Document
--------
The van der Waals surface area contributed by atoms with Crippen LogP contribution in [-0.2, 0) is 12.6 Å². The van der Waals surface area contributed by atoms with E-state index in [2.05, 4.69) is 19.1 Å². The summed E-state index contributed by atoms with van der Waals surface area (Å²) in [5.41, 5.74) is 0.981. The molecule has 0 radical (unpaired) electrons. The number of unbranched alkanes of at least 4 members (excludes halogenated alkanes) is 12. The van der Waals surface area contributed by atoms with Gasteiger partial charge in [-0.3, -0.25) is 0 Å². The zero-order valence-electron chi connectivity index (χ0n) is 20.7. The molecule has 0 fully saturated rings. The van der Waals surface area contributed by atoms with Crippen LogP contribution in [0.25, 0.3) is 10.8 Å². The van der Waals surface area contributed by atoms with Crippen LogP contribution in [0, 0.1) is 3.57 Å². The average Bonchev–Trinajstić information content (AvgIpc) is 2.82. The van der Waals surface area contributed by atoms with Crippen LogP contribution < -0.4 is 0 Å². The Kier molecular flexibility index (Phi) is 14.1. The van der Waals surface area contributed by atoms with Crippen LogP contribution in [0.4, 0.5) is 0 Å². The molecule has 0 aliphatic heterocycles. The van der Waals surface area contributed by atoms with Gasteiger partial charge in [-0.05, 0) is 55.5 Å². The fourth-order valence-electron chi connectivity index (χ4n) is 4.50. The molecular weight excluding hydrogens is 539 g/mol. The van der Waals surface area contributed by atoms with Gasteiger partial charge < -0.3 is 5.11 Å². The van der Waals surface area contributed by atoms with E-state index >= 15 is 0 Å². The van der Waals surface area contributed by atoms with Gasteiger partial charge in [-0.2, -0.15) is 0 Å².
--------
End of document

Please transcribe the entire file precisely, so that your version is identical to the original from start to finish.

The van der Waals surface area contributed by atoms with Crippen LogP contribution in [-0.2, 0) is 12.6 Å². The van der Waals surface area contributed by atoms with E-state index in [2.05, 4.69) is 19.1 Å². The summed E-state index contributed by atoms with van der Waals surface area (Å²) in [5.41, 5.74) is 0.981. The molecule has 0 radical (unpaired) electrons. The number of unbranched alkanes of at least 4 members (excludes halogenated alkanes) is 12. The van der Waals surface area contributed by atoms with Gasteiger partial charge in [-0.3, -0.25) is 0 Å². The zero-order valence-electron chi connectivity index (χ0n) is 20.7. The molecule has 0 fully saturated rings. The van der Waals surface area contributed by atoms with Crippen LogP contribution in [0.25, 0.3) is 10.8 Å². The van der Waals surface area contributed by atoms with Crippen LogP contribution in [0, 0.1) is 3.57 Å². The average Bonchev–Trinajstić information content (AvgIpc) is 2.82. The van der Waals surface area contributed by atoms with Crippen LogP contribution < -0.4 is 0 Å². The Kier molecular flexibility index (Phi) is 14.1. The van der Waals surface area contributed by atoms with Crippen LogP contribution in [0.4, 0.5) is 0 Å². The molecule has 0 aliphatic heterocycles. The van der Waals surface area contributed by atoms with Gasteiger partial charge in [-0.05, 0) is 55.5 Å². The fourth-order valence-electron chi connectivity index (χ4n) is 4.50. The molecular weight excluding hydrogens is 539 g/mol. The van der Waals surface area contributed by atoms with Gasteiger partial charge < -0.3 is 5.11 Å². The van der Waals surface area contributed by atoms with E-state index >= 15 is 0 Å². The van der Waals surface area contributed by atoms with Gasteiger partial charge in [-0.2, -0.15) is 0 Å².